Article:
New York City police commissioner Ray Kelly is under criticism for his "stop-and-frisk" policies that took 800 guns off the streets in 2011. Kelly sees his actions as saving lives, but pro-gun groups like the NRA do not.
Nevertheless, Kelly is sticking to his proverbial guns to get firearms off the streets, whether they be new or old.
He told the NY Daily News: “But here is the thing about old guns. They can be around a very long time, and then you load them and pull the trigger and they still work, against a cop or anybody else.”
“These are the guns that are turning our city into a shooting gallery. We had three cops shot last year. This year we’ve had eight shot already, and it’s only Easter. I’m tired of this!”
A major problem for Kelly is that many of the guns that turn up in New York City come from southern states where gun laws are more lax.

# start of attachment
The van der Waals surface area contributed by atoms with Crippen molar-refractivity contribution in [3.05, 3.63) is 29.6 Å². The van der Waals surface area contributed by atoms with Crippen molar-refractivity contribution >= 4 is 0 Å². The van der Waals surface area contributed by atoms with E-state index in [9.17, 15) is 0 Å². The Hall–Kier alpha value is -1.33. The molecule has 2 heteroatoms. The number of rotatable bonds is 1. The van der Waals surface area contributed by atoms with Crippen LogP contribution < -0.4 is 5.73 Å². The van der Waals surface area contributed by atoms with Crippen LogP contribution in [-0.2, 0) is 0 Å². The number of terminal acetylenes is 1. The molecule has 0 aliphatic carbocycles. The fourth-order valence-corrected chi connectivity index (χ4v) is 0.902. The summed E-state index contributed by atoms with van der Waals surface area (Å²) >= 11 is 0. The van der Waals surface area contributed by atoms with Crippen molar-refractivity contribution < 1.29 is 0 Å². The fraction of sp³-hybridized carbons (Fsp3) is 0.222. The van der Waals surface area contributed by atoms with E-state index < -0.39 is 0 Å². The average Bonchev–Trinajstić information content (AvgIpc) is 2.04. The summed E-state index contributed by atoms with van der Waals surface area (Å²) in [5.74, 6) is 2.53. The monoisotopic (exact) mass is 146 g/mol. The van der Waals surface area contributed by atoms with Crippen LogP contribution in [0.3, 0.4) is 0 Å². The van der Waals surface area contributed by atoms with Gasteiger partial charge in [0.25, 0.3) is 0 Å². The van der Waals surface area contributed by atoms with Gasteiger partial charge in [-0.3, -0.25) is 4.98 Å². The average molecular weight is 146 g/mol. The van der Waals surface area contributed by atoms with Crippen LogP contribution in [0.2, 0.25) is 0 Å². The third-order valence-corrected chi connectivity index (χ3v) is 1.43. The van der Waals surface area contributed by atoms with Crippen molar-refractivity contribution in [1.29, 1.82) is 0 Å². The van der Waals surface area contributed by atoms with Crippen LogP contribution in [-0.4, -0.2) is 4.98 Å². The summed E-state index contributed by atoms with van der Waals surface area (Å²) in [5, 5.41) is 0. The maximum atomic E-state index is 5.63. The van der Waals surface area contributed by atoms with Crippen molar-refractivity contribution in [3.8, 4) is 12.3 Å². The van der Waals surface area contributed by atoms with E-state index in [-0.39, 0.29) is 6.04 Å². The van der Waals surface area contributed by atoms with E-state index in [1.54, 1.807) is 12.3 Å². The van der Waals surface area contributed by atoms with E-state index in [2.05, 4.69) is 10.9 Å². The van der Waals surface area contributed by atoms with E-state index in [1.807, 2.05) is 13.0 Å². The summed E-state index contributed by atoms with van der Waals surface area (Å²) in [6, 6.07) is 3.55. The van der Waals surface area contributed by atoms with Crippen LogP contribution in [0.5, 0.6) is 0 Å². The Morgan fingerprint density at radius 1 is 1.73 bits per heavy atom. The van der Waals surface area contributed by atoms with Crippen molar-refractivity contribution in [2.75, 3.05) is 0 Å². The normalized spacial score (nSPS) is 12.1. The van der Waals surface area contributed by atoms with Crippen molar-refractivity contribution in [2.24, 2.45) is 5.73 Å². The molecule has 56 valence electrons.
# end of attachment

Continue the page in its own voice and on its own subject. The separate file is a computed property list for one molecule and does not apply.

This is why Kelly longs for a national gun law: "There is no easy solution to this problem. Absent a comprehensive anti-gun strategy throughout the country, as opposed to a pro-gun strategy. In New York, we have every law we need on the books. The problem isn’t this state, it’s all the other ones.”
“We got another happy ending last night, because no New York City cop died. But eventually we’re going to run the limit on happy endings. And yet somehow thereseems to be no appetite, oneither side of the aisle in Washington, to do anything to help us.”